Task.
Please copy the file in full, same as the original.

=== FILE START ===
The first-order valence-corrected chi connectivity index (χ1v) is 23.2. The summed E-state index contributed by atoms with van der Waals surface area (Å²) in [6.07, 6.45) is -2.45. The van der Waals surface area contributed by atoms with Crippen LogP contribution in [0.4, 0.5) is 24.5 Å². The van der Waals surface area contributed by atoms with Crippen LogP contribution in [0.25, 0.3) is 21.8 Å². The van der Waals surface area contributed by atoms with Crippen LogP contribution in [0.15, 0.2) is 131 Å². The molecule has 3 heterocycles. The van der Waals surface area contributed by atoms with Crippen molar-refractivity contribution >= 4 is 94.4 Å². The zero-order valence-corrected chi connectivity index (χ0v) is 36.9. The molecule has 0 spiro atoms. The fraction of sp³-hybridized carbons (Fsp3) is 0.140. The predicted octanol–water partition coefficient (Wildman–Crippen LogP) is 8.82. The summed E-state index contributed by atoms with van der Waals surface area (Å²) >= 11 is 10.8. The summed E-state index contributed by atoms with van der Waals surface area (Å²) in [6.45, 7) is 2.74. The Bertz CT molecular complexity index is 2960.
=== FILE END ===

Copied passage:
The first-order valence-corrected chi connectivity index (χ1v) is 23.2. The summed E-state index contributed by atoms with van der Waals surface area (Å²) in [6.07, 6.45) is -2.45. The van der Waals surface area contributed by atoms with Crippen LogP contribution in [0.4, 0.5) is 24.5 Å². The van der Waals surface area contributed by atoms with Crippen LogP contribution in [0.25, 0.3) is 21.8 Å². The van der Waals surface area contributed by atoms with Crippen LogP contribution in [0.15, 0.2) is 131 Å². The molecule has 3 heterocycles. The van der Waals surface area contributed by atoms with Crippen molar-refractivity contribution >= 4 is 94.4 Å². The zero-order valence-corrected chi connectivity index (χ0v) is 36.9. The molecule has 0 spiro atoms. The fraction of sp³-hybridized carbons (Fsp3) is 0.140. The predicted octanol–water partition coefficient (Wildman–Crippen LogP) is 8.82. The summed E-state index contributed by atoms with van der Waals surface area (Å²) >= 11 is 10.8. The summed E-state index contributed by atoms with van der Waals surface area (Å²) in [6.45, 7) is 2.74. The Bertz CT molecular complexity index is 2960.